Yes, I realize that actors often play younger/older than their characters, but I still think Crowe is simply far too young for the role. The movie tries to “age him up” – mainly via a frumpy haircut – but he never seems all that much older than Pepper, and he certainly doesn’t convince us he recalls events from 50 years ago.

Why not cast an older actor? I have no idea – maybe the producers just liked Crowe and figured no one would care about his age. And maybe they’re right – heck, I might not have minded if this was one of only a handful of problems involved with City.

In truth, I might have let a lot of gaffes go by the wayside if City could’ve done one simple thing: entertain me. Give me a movie with a compelling tale/characters and I’ll forgive it all sorts of sins.

But Broken City commits the biggest cinematic crime of all: it’s boring. It starts slowly and never picks up the pace, so it waddles from one dull plot twist to another. We don’t ask “whodunit” – we ask “whenwillitend”.

The Blu-ray Grades: Picture B+/ Audio B/ Bonus C+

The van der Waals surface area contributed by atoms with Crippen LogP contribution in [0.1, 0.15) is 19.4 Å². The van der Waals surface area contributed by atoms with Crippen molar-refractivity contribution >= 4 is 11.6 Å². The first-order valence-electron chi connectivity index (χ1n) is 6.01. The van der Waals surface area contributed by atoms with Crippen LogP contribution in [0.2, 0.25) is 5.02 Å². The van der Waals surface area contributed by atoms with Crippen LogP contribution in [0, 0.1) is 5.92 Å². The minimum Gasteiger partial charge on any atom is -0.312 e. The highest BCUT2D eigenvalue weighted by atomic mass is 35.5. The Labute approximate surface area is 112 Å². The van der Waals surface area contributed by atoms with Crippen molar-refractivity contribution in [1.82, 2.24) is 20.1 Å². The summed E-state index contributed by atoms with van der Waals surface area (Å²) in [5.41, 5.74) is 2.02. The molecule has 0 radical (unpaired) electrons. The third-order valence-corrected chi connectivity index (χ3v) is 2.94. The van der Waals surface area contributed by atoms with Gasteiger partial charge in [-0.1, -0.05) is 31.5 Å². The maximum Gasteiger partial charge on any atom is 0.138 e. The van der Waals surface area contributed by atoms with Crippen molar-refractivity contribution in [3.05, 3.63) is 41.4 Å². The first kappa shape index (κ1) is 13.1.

Broken City appears in an aspect ratio of approximately 2.40:1 on this Blu-Ray Disc. Across the board, the transferred looked good.

Sharpness was fine. A little softness occurred in some wide shots, but those didn’t become a concern. Overall definition seemed solid. I noticed no jagged edges or moiré effects, and the presentation lacked apparent edge haloes or other artifacts. I also saw no print flaws, as the movie always seemed clean.

In terms of colors, City reflected Hollywood’s modern fascination with orange and teal. As tedious as that has become, the colors looked fine within the design parameters. In addition, blacks were dark and tight, while low-light shots were decent; some could be a bit dense, but they weren’t bad. This was a generally positive presentation.

As for the film’s DTS-HD MA 5.1 soundtrack, it added breadth to the experience. The movie didn’t deliver a rock-em-sock-em soundscape, but it managed to open up well, especially when it dealt with the many street scenes; those showed a nice sense of the New York atmosphere.

A few louder sequences – usually connected to action beats like car chases – made more dynamic use of the spectrum, but those didn’t pop up with great frequency. Instead, the emphasis on general environment remained, and that was fine. I felt the soundfield fit the material.

Audio quality always pleased. Speech remained natural and concise, with no edginess or other flaws. Music sounded full and dynamic, while effects came across as accurate and clear. All of this suited the film and earned a solid “B”.